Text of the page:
Thursday, July 1, 2010

Talk Back Thursday

Thank you so much to CarlaF, Patsijean, Webfrau, Stitchywitch, Gwen, Sarah, Mary, Lori, Julia, Rosa, GMarie, Shannon, Cindy, Elaina and JustGail for talking back to my confession last Friday! I admitted that I sew better (more straight and even) seams when the seam allowance is to my right, as compared to when the seam allowance is to my left.

I was braced for a sound chastising, and found myself relieved to escape relatively unscathed. ;)

It is true that 4 people responded that they can sew equally well on either side. And CarlaF and Gwen gave me some good advice - practice and go slowly!

But 9 people commented that they, too, prefer to sew with the seam on the right. Not only that, but they had a couple of very good justifications. The main one, made by 6 people, is that anytime you are sewing with any size-able amount of fabric, if the seam allowance is on the left, the bulk of the fabric is likely to get bunched up on the right, between the needle and the machine body.

Cindy made a nice analogy with carpentry and using a table saw - you need to have the fabric move through smoothly and all at the same speed - you won't get a quality seam if you have bits and pieces of the fabric tugging ahead or being held back.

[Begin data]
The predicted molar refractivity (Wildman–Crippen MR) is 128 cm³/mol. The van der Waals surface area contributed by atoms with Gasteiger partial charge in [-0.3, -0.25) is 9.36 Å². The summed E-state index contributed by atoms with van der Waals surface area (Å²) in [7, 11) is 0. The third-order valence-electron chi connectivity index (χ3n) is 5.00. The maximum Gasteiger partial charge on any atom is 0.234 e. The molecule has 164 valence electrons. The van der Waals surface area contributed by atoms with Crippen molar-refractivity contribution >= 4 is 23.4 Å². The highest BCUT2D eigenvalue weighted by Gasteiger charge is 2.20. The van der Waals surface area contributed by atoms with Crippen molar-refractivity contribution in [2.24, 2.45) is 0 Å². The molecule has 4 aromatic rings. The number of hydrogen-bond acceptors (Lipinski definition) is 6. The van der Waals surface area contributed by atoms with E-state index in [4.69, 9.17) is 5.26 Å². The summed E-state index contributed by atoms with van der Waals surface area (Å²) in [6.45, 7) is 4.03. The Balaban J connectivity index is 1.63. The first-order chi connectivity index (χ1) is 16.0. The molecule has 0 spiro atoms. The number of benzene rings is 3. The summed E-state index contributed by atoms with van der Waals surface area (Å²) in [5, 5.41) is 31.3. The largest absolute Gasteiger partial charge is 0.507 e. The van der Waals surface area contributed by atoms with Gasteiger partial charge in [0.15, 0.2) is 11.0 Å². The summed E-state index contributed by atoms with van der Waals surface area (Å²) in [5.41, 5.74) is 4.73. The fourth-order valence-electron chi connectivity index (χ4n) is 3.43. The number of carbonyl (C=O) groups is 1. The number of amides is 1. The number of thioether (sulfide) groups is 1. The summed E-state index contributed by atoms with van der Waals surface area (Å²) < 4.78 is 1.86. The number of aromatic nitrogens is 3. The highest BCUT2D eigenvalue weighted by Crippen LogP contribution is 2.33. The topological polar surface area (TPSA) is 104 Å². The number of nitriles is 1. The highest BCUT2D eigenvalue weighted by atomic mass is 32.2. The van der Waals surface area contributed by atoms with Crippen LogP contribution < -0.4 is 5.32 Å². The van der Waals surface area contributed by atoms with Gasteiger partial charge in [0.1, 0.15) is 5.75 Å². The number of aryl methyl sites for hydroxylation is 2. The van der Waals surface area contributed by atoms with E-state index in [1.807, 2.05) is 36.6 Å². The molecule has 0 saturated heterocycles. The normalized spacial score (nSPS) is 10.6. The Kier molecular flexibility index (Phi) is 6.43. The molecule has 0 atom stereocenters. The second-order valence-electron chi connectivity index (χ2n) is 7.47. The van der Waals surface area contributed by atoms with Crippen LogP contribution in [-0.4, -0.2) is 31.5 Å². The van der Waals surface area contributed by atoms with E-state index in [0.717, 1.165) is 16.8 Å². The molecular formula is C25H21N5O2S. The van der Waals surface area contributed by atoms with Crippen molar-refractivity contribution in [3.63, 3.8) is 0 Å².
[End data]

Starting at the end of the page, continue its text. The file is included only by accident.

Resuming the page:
And 2 others pointed out that some machines only have the measurements marked on the right side...

I wondered if my preference had anything to do with being right handed, and Elaina indirectly supported this argument from the opposite direction. Being left handed, when she first started to sew it was easier for her to put the seam allowance on the left. Now, however, she can sew equally well on either side.

Two other interesting comments - Cindy pointed out that her right side preference only holds for sewing seams. When it comes to edge stitching, for example, she can work equally well on either side.

And JustGail pointed out something I had heard in conjunction with driving, sketching and cutting, but never with sewing - her work benefits from looking further ahead, rather than at the section of road (or paper or fabric) directly in front of her. I'm going to keep that in mind and give it a try the next time I sit down at my machine. :)

Thanks again to everyone who took the time and trouble to comment! You make even the tiniest details of sewing very interesting! :)


Becky said...

Several other pointed out the main thing I was thinking--it's tough to navigate any length of fabric from the right side, with the machine in the way! (Just didn't have a chance to comment this week. :)